What is Complex Event Processing? – Extract of the ActivePivot User Group 2012
While CEP systems definitely address event processing, they lack the decision context required to turn a simple alert into something meaningful. The main reason is that data “disappears” once events are processed. For instance, in the case of a central counterparty that clears billions of trades on behalf of their clearing members, there is little value in generating alerts on upcoming margin calls if the alert is not documented with additional contextual information, such as the history of past transactions and additional measures such as the Value at Risk.
In the case of ecommerce, dynamic pricing takes more than generating an alert as soon as the average prices of a competitor changes. To be able to decide whether or not to align to Amazon’s prices when an alert is received, pricing specialists also need contextual information about inventory levels, web traffic information, conversion rates etc.
Whilst the notification of an event is an invitation to further investigate, it cannot be considered as the analysis itself. It is only a means to an end. Business users still need to delve into the context from the moment they receive an alert about a limit breach on their KPIs. To that end, they need to be able to analyze the limit breach across as many dimensions as they want: by product, by country, by legal entity etc.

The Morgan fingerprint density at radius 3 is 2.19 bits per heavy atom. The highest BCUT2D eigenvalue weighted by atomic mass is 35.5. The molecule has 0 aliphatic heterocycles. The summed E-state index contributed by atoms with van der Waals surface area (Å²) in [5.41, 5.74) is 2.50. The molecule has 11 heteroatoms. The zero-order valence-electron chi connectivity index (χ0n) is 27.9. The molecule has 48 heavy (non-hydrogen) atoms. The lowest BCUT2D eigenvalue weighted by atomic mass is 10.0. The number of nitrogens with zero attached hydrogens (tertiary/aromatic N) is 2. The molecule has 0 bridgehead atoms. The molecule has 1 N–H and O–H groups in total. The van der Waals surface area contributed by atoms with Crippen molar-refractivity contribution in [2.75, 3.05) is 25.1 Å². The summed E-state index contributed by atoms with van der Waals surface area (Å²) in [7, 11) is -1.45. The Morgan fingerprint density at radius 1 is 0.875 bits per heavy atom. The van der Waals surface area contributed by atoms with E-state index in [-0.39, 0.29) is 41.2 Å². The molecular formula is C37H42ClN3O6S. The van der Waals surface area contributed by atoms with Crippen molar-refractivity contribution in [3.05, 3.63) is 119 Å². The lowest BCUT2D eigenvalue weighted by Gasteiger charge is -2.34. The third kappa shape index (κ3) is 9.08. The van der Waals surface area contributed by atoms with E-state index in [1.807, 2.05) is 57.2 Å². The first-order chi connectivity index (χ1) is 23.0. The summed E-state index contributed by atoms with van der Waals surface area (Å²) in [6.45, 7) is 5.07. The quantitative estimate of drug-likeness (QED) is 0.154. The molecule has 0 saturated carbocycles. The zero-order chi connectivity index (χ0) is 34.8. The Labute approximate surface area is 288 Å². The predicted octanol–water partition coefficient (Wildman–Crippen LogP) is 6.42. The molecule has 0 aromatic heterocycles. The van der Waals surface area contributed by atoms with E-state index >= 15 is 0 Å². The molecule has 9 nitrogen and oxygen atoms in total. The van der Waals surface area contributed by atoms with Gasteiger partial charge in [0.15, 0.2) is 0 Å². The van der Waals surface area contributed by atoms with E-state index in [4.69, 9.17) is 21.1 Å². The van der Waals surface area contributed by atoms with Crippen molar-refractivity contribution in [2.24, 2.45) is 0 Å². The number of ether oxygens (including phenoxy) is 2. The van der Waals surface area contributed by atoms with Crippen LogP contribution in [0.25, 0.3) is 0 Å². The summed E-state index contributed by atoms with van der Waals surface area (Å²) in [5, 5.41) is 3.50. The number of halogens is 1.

Decision makers also require the flexibility to create new limits on the fly as a response to a specific change in context. For example, if a country is suddenly faced with bankruptcy as was the case in Greece back in 2012, banks probably want to be able to create new limits on the fly on that specific country. Furthermore, users want these limits to be taken into account now and not as a result of a long cycle involving weeks of development. Time to market is the obstacle that traditional SQL-based systems typically stumble across: If you’re using a RDBMS, you will need to redevelop a stored procedure and update all subsequent reports each time a new limit needs to created. True multidimensional analytics systems, on the other hand, can allow users to create complex limits on the fly, by ‘magically’ applying a calculated measure to all dimensions.
To summarize, CEP technologies need to be supplemented by multi-dimensional analytics. Multidimensional analytics delivers the underlying context that eventually turns a notification into a meaningful alert, which business users can act upon.
Eventually next-generation analytics encompasses all the three enablers covered in our last three blog posts: Multidimensional analytics, mixed workload and CEP. Our vision for ActivePivot has evolved over the years with these fundamental principles in mind. At the end of the day, regardless of technological considerations, analytics should not be accessible only to a small number of subject-matter data experts. Analytics should be in the hands of people who run the business – whether they are traders, pricing specialists, supply chain managers, risk managers, product controllers, or marketers. Analytics must be aligned with the way decision makers work and make decisions.